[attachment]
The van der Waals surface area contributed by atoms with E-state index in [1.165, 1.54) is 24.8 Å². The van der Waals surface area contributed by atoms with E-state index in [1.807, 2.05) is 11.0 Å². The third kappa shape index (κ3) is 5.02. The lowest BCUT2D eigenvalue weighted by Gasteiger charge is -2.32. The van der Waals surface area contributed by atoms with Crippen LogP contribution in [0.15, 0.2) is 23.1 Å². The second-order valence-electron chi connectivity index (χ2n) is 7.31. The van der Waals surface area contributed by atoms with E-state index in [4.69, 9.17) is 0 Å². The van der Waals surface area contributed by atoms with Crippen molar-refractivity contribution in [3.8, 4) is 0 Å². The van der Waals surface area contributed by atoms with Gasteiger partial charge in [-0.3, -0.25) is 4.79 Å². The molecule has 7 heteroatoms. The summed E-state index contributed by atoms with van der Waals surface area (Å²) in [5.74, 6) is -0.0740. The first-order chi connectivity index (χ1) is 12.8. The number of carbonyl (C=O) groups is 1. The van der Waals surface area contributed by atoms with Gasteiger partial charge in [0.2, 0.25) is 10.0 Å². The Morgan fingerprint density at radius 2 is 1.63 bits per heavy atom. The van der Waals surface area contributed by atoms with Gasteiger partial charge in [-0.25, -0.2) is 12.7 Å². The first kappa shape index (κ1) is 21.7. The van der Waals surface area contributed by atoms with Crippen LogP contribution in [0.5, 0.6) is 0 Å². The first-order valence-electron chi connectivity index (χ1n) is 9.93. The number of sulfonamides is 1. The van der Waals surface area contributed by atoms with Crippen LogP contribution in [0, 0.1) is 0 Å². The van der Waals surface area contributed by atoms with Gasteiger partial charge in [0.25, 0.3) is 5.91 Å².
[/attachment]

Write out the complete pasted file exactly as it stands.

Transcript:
The van der Waals surface area contributed by atoms with E-state index in [1.165, 1.54) is 24.8 Å². The van der Waals surface area contributed by atoms with E-state index in [1.807, 2.05) is 11.0 Å². The third kappa shape index (κ3) is 5.02. The lowest BCUT2D eigenvalue weighted by Gasteiger charge is -2.32. The van der Waals surface area contributed by atoms with Crippen LogP contribution in [0.15, 0.2) is 23.1 Å². The second-order valence-electron chi connectivity index (χ2n) is 7.31. The van der Waals surface area contributed by atoms with E-state index in [4.69, 9.17) is 0 Å². The van der Waals surface area contributed by atoms with Crippen molar-refractivity contribution in [3.8, 4) is 0 Å². The van der Waals surface area contributed by atoms with Gasteiger partial charge in [-0.3, -0.25) is 4.79 Å². The molecule has 7 heteroatoms. The summed E-state index contributed by atoms with van der Waals surface area (Å²) in [5.74, 6) is -0.0740. The first-order chi connectivity index (χ1) is 12.8. The number of carbonyl (C=O) groups is 1. The van der Waals surface area contributed by atoms with Gasteiger partial charge in [0.2, 0.25) is 10.0 Å². The Morgan fingerprint density at radius 2 is 1.63 bits per heavy atom. The van der Waals surface area contributed by atoms with Gasteiger partial charge in [-0.25, -0.2) is 12.7 Å². The first kappa shape index (κ1) is 21.7. The van der Waals surface area contributed by atoms with Crippen LogP contribution in [0.5, 0.6) is 0 Å². The first-order valence-electron chi connectivity index (χ1n) is 9.93. The number of sulfonamides is 1. The van der Waals surface area contributed by atoms with Crippen LogP contribution in [0, 0.1) is 0 Å². The van der Waals surface area contributed by atoms with Gasteiger partial charge in [0.25, 0.3) is 5.91 Å².